I have a nephew in the mortgage business (private funds) in the Pacific nw. He is working like a one-armed paper hanger trying to keep up to demand. I suspect it is the fear of rising rates that might be sparking this surge in business. This would indicate a big slowing at a particular interest rate/psychological tipping point.

        When I bought my first house, 7% mortgage was considered a steal of a deal.

        My kids think I am a broken record with, “Live below your means”. “Have reasonable expectations”. And, “Success takes a few decades”.

  8. Ehawk says:

    Well well, Look at rents in Mountain View, CA. home of the Google, and close to Facebook, yahoo, LinkedIn, and whatever else.

    There’s still tons of buildings under construction around here.

  9. michael says:


    While a change in the direction of appreciation/depreciation may be anticipated in 2017, a correction would play out over years so you likely will be waiting for an entry point. Prices are sticky on the way down.

    • nhz says:

      prices are not always sticky on the way down.

      The last housing crash in Netherlands was in 1981. In the preceding five years prices increased by about 100% while real incomes were stagnant at best. Rates were 10-12% then and down payments of 20-30% were normal. There was feverish ‘flipping’ by a small group of citizens (often government employees …) when suddenly, without any obvious cause, the bottom fell out of the market.

      Within 1.5 years the AVERAGE home price in the Netherlands cratered by 40-50%. A friend of mine purchased a newly finished spec home for over 60% below its official price – the original client went bankrupt and there were simply no buyers (no people who dared to buy). I have heard many similar stories from others. For the next 5-10 years, home prices went nowhere while inflation was rampant. The crash and the inflation in the next years wiped out all the gains prior to 1981 and then some …

      Our current bubble has been running for over 25 years now and the price gains are 1000-1500% depending on area. I have no idea how sticky prices are going to be when this one bursts, but my guess is that when this bubble bursts everything goes with it (including the Dutch banks and the government) and I cannot imagine a slow decline lasting many years. At some day, the bottom is going to fall out again because all the filthy tricks to keep home prices elevated will have been exhausted. But who knows, maybe they can keep this ponzi running for a few more years, with the help of Mario and his gangsters.

      • nhz says:

        P.S.: I should note that my friend, who is a savvy investor, sold that home 10 years later at a small loss because the neighborhood was going down and he thought home prices were never going to recover. If he had held on just a bit longer he could have pocketed at last half a million euro on that home over the next ten years …

        very difficult to predict the madness of crowds and politicians …

  10. Sound of the Suburbs says:

    Wealth – real and imaginary.

    Central Banks and the wealth effect.

    Real wealth comes from the real economy where real products and services are traded. This involves hard work which is something the financial sector is not interested in.

    The financial sector is interested in imaginary wealth – the wealth effect.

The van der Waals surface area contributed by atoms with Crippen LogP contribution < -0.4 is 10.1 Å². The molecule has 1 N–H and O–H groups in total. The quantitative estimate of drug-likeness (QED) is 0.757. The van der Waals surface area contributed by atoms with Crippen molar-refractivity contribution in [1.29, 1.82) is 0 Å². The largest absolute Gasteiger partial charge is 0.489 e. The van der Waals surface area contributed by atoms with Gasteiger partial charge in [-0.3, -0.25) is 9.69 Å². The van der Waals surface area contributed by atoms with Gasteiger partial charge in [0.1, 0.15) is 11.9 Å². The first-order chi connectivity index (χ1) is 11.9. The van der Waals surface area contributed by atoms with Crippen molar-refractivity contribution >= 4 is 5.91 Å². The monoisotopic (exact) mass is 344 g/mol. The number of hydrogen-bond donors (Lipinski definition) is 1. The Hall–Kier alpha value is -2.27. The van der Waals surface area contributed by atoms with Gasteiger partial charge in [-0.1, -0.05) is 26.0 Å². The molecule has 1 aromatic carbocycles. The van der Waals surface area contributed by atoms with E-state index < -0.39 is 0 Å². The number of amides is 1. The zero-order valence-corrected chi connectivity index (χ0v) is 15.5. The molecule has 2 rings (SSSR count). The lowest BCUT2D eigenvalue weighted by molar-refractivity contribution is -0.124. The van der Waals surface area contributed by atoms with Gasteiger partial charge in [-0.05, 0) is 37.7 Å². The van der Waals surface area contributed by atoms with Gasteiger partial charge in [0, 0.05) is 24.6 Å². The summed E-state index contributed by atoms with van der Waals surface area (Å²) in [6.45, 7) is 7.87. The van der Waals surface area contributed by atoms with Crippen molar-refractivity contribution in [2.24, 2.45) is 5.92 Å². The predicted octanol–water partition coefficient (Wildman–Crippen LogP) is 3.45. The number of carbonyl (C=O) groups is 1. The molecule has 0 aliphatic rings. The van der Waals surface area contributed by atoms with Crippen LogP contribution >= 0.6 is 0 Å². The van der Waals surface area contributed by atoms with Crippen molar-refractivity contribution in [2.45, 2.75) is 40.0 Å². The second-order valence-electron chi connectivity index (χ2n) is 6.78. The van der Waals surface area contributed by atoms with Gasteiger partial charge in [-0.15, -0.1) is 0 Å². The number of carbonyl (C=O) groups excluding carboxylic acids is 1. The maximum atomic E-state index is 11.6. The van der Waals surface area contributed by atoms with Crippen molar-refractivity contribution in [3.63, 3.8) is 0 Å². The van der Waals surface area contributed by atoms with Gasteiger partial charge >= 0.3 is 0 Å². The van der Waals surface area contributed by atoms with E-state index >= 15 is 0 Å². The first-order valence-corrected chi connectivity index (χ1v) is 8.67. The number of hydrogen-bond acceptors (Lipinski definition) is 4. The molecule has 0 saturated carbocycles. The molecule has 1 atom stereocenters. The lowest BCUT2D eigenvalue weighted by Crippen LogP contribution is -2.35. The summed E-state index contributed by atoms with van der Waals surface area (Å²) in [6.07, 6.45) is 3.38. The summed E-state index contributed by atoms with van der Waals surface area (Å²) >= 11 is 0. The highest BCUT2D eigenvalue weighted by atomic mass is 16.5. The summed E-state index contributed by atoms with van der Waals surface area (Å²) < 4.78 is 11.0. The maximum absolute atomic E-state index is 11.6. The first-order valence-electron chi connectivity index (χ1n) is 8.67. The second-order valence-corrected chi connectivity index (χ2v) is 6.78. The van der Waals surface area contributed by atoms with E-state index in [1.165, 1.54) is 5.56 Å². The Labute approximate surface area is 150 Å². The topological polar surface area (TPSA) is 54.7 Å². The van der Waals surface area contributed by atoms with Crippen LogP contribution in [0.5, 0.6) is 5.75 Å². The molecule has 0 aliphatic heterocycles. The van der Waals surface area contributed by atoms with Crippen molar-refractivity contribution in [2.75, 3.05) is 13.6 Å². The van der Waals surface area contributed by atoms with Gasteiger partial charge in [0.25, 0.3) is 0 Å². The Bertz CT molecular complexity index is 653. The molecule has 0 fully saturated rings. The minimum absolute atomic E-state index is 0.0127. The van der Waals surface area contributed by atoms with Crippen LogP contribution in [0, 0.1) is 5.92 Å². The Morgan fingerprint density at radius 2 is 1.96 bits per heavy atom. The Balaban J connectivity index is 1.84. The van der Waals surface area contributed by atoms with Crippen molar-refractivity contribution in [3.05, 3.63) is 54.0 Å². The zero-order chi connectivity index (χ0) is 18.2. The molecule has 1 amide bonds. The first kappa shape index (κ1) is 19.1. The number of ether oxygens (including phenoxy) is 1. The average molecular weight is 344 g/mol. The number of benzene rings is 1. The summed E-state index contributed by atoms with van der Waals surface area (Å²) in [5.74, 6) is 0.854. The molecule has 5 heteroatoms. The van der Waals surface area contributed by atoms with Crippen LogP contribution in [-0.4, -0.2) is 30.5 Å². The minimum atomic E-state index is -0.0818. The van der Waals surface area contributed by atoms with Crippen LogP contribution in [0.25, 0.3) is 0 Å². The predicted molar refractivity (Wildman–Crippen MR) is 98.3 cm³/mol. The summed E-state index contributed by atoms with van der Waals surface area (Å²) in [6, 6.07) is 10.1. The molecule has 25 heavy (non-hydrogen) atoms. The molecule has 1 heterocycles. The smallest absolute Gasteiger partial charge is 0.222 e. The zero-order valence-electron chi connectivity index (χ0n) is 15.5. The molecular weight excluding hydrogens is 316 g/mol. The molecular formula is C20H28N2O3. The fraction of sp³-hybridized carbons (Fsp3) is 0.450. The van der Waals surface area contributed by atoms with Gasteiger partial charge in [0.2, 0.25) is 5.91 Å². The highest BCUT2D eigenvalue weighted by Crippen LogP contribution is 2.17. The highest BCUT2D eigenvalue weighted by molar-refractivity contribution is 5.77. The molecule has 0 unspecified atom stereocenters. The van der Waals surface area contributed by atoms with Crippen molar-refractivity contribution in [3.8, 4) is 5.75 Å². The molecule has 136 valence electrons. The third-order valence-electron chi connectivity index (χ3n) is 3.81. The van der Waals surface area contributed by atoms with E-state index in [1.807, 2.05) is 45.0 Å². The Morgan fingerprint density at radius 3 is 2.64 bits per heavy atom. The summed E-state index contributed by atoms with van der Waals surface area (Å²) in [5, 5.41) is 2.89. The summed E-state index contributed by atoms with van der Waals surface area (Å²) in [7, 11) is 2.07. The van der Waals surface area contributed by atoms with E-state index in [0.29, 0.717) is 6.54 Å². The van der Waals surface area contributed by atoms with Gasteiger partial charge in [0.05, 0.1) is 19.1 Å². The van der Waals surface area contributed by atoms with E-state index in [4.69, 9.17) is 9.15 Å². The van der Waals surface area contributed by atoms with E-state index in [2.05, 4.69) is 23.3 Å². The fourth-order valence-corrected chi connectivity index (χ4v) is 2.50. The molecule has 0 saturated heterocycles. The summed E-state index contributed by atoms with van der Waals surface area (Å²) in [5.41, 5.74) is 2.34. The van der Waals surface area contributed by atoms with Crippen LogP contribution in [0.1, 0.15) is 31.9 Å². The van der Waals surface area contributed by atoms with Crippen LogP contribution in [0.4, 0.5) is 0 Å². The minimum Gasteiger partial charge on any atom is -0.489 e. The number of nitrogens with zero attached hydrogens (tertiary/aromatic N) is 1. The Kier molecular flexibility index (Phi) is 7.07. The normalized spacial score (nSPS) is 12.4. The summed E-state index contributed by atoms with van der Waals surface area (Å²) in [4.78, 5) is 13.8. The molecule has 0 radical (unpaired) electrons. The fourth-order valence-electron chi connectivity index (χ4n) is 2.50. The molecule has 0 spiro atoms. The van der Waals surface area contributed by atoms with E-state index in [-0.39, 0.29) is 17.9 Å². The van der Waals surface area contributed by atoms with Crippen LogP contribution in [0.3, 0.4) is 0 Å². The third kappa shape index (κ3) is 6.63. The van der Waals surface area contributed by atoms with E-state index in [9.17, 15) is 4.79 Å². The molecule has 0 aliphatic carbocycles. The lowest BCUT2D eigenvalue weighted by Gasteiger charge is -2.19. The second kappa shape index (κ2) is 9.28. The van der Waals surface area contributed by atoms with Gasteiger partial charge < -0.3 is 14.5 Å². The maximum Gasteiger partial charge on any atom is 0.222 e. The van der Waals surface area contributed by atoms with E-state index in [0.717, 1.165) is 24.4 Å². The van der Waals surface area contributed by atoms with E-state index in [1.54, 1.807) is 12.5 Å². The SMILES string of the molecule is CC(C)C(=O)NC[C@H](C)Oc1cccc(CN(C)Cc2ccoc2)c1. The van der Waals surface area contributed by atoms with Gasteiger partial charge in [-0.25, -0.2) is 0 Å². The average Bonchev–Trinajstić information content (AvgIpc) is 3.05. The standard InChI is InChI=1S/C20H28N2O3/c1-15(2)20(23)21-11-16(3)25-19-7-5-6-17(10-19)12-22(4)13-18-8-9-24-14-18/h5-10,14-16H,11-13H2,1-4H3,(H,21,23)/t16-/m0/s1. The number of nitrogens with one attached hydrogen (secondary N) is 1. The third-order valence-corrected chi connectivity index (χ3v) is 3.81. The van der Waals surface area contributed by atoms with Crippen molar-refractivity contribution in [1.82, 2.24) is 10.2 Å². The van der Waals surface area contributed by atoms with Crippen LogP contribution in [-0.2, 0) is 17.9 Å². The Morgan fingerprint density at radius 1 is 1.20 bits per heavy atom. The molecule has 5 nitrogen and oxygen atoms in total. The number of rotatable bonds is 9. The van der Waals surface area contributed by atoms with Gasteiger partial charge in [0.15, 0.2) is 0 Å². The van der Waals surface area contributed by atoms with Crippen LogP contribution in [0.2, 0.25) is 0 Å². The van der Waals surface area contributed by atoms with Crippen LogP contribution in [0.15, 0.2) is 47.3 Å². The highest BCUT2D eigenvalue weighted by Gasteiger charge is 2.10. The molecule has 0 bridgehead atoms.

They look for some existing asset they can inflate the price of, like the national housing stock. They then pour money into this asset to create imaginary wealth, the bubble bursts and all the imaginary wealth disappears.

    1929 – US (margin lending into US stocks)
    1989 – Japan (real estate)
    2008 – US (real estate bubble leveraged up with derivatives for global contagion)
    2010 – Ireland (real estate)
    2012 – Spain (real estate)
    2015 – China (margin lending into Chinese stocks)

    Central Banks have now got in on the act with QE and have gone for an “inflate all financial asset prices” strategy to generate a wealth effect (imaginary wealth). The bubble bursts and all the imaginary wealth disappears.

    The wealth effect – it’s like real wealth but it’s only temporary.

    The markets are high but there is a lot of imaginary wealth there after all that QE. Get ready for when the imaginary wealth starts to evaporate, its only temporary. Refer to the “fundamentals” to gauge the imaginary wealth in the markets; it’s what “fundamentals” are for.

    Canadian, Australian, Swedish and Norwegian housing markets are full of imaginary wealth. Get ready for when the imaginary wealth starts to evaporate, its only temporary. Refer to the “fundamentals” to gauge the imaginary wealth in these housing markets; it’s what “fundamentals” are for.

  11. Mick says:

    This is about much more than mortgage rates. The entire US economy is propped up on low rates and loose credit.
    Everything from bonds to auto sales. One gigantic debt bubble. So those thinking they’ll just wait for the correction are in for a surprise, as this “correction” turns into a catastrophe.
    Won’t matter what industry you’re in. Won’t matter if you have 20 million in the bank, or the safest job in the nation. The entire ship is going down, and all who are on the ship will go with it.

    • When the ship goes down, maybe this might be a safe spot to reside :

      Being in a place that is debt-free; where you own your home outright; where you have a year or even three of total expenses in cash saved; and where you have some saleable skills; and a place where you can store six months of non-perishable food and some bottled water . . . . ( perhaps a few more similar ideas )

      I would add some close relatives that can double up with you in your house when TSHTF — to share expenses and help each other during the storm.

      Personally I would also add a few hundred ounces of junk silver, and perhaps a dozen ounces of gold bullion, preferably American gold eagles.

      I am trying to achieve that — I do have some savings and am debt-free aside from a large-ish mortgage, given my age. The mortgage was/is a predictable result of a divorce after a decades-long marriage.